Speed and Velocity


Just as distance and displacement have distinctly different meanings, so do speed and velocity.
Speed is a scalar quantity that refers to "how fast an object is moving."
Speed can be thought of as the rate at which an object covers distance and its formula is: v = d/t where d is the distance and t is time.
Example: Assume that Mike took him 2 hours minutes to walk 6 miles. What is his speed in miles per hour (mph) during this exercise?
Answer: v = 6 / 2 = 3 mph.

Exercise: Unit Conversion

Exercise 1:

Question: Convert 80 kilometers per hour to miles per hour. Solution:
1 km = 0.6214 miles; 1 mile = 1.609 km
80 km/h × 0.6214 = 49.71 mph

Average Speed

Average Speed = Distance Traveled / Time of Travel

Exercise 2:

Question: Calculate the average speed of a Taxi driver who started a trip from point A to D passing by B and C with speed mentioned in the figure below:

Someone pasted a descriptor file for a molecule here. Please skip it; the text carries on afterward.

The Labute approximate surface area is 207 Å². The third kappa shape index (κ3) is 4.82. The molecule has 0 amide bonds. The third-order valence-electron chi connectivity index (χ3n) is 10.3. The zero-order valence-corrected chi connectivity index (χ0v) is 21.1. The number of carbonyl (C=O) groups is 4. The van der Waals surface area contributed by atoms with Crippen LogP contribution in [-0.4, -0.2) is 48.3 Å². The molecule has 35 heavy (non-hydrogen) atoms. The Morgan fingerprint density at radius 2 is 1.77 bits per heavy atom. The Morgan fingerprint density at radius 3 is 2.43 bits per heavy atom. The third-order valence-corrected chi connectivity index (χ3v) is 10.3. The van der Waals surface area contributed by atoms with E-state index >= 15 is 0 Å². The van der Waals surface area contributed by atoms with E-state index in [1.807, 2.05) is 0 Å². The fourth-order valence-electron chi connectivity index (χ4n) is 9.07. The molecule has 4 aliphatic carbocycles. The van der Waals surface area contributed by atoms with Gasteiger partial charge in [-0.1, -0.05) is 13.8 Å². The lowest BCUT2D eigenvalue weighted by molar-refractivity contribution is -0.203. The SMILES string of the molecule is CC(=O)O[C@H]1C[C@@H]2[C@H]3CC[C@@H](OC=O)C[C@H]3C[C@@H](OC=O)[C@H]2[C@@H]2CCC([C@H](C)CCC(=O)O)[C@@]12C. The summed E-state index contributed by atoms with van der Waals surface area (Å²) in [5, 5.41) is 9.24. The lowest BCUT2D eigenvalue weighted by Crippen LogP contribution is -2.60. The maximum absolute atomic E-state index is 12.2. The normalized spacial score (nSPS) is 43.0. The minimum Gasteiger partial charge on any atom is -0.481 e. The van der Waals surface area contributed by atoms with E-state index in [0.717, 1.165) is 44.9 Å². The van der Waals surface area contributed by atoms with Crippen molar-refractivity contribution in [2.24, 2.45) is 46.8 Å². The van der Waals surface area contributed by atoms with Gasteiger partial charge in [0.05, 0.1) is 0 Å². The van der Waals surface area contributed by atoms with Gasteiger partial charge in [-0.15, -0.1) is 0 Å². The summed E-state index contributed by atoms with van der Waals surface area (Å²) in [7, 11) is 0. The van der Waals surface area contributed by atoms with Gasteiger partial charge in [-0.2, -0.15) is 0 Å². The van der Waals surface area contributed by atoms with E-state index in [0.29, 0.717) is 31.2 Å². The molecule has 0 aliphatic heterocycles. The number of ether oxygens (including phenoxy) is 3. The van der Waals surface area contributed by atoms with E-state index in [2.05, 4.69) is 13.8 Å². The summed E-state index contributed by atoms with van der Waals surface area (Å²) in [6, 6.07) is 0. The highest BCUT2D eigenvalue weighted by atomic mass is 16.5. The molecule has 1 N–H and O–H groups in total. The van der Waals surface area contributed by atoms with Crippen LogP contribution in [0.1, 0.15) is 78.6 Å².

Check your answers here: Solution: Average speed exercise

Question: Convert your answer to km/h.
Answer: 47.94 kmh,


Adam drove for 4 hours at a rate of 70 miles per hour and for 3 hours at 55 miles per hour.
Question: What was his average speed for the entire trip?
Check your answers here: Solution: Average Speed Exercise


Velocity is a vector quantity that refers to "the rate at which an object changes its position."
As depicted below the velocity requires direction:

Average Velocity

Average Velocity = Displacement / Time = ΔPosition / Δt = Δd / Δt
Note the difference between distance and displacement.


Let's assume that Joe while jogging, during the first two hours of his exercise,
he ran a distance from work started from 0 to 8 miles, while the time in hours went from 0 to 2.
Question 1: Calculate his average velocity.

Question 2:
During the next three hours, the distance from his work went from 8 to 23 while the time went from 1 to 4.
Calculate his average velocity.

Check both answers here: Average Velocity Exercise

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Date of last modification: 2024